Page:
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Will SC be driven to implement a mechanism to deal with sexual harassment?

January 16, 2014 19:11 IST

The highest court in the land will have to find a mechanism under which in future, if sexual harassment allegations are made against a judge, he/she will not go in the manner of Justice Ganguly. Hopefully, there will be some kind of system and guidelines to be followed by the accused and the victim, says Sheela Bhatt.

Justice Swatanter Kumar filed a case in the Delhi high court on Wednesday against three media houses for making sexual harassment allegations against him and prayed to the court that there should be a “permanent injunction restraining the media” from reporting the case. Justice Kumar claimed before the court that the incidents that have been alleged by the victim, a law intern, did not take place and that “the alleged complaint is baseless, fraudulent and motivated".

The intern’s original affidavit containing the allegations have been returned to her by the Supreme Court. It was reported that the Supreme Court could not do anything in view of a previous decision on December 5 not to entertain any more such complaints against retired judges. She was asked to take appropriate action under the law.

However, when Justice Kumar was trying to get a gag order against the media in the case, the Supreme Court took a judicial view on the law intern's case.

On January 15, the SC issued notices to the Centre and Justice Kumar on a writ petition filed by the law intern. The apex court now says that it wants to consider a sort of permanent institutionalised mechanism to deal with such allegations against retired judges and judicial officers.

Justice Kumar has asked the high court to help get him damages from the three media houses he is suing for Rs 5 crore.

Justice Kumar’s case follows Justice A K Ganguly’s episode. The latter was put under tremendous pressure to quit following allegation of sexual harassment case against him by another intern. He resigned as chief of the West Bengal Human Rights Commission within weeks after the charges. Many who sympathised with Justice Ganguly strongly felt that his side was not heard and some kind of ‘Khap justice’ was administered without any formal and detailed hearing of his side of the case. They felt he was maligned and dumped by the institutions and the government at the Centre and his home state of West Bengal.

In view of his disgraceful exit, it seems that a certain lobby in New Delhi wants Justice Kumar to face the allegations head-on. Justice Kumar heads the National Green Tribunal, an important body, where industry's stakes are quite high.

Justice Kumar has elaborated on and refuted the allegations against him in his plea. He calls them “false allegations” and gives a point by point rebuttal. He has acted fast through his lawyer Raian Karanjawala who has filed the plea in the high court to contain the damage in the case. In his plea, Justice Kumar has presented his case strongly.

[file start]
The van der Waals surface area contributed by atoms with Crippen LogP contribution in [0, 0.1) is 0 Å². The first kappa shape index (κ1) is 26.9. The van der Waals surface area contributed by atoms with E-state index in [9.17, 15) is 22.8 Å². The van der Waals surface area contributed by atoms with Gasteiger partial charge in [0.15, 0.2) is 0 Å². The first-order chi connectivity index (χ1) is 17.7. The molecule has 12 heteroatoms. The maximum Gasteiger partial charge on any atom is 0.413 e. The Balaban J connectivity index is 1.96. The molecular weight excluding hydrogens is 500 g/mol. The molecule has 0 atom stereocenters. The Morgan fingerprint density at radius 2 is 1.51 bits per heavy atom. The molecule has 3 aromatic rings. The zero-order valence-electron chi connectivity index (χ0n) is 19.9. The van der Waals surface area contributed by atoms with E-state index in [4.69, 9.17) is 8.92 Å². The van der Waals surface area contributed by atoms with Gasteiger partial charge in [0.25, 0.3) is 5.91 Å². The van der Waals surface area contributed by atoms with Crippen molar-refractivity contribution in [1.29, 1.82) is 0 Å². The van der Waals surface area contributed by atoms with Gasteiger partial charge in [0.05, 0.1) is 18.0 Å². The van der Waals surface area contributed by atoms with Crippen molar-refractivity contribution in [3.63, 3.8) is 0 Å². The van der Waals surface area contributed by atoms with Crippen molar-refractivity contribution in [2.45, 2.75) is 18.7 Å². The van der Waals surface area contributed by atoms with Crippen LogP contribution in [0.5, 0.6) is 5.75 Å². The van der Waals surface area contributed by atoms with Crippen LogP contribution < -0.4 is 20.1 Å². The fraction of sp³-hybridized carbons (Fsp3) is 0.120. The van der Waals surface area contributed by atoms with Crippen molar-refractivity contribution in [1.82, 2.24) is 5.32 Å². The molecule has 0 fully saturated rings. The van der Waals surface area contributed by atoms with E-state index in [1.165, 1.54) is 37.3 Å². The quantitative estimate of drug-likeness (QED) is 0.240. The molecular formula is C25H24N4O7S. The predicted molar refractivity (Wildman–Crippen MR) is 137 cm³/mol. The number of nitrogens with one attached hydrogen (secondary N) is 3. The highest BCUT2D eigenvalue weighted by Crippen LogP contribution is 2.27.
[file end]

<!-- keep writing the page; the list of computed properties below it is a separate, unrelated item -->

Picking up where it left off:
He says that he has been an eminent lawyer for 23 years before being elevated to the position of a judge of the high court of Delhi. Later he served as a judge in the Punjab and Haryana high court too. Before coming to the Supreme Court he served as chief justice of the Bombay high court. He served as a judge in the Supreme Court from December 2009 and resigned on December 2012 to take over as the chairperson of the National Green Tribunal. He has been in the profession for over 43 years.

In his plea, obviously, he tried to put his best characteristics forward. He claims that he has never tried to be careerist, “but has rather made it his life's work to protect and preserve the interests of justice.”

While talking about the particular case, Justice Kumar has a few very interesting things to say in his plea. First of all he tells the court that he doesn’t know the details of the law intern who has made the serious charges. He quotes that the intern is now stated to have become a lawyer, though the details relating to her identity are yet to be disclosed to him.

Justice Kumar says that the reporter, Manish Chibber of Indian Express, who wrote the details of the allegations of the lady intern had called him and made a disclosure about her and on the basis of that he was filing the case.

In a surprising statement, Justice Kumar says that he ‘recalls’ that the lady mentioned by Chibber “was not an intern assigned by the honourable Supreme Court.” He says the lady had applied for an internship in his office but he claims that, “however, she was neither an intern nominated by the Supreme Court, nor by the plaintiff (Justice Kumar) himself.”

Justice Kumar rather clearly says that in his plea that the ‘mention’ of the lady is referred to as 'Ms  Intern' but it is not an admission of her status as an 'intern' in his office.

In fact, he categorically says that with help of his assistants he has been able to recognise her identity. Giving more details he has told the high court that she was present at his office “for 3-4 days”. Justice Kumar claims that during her presence in the office she (the law intern) only worked with the secretarial staff. She did “no work apart from assisting the other secretarial staff in the organisation of the international conference.”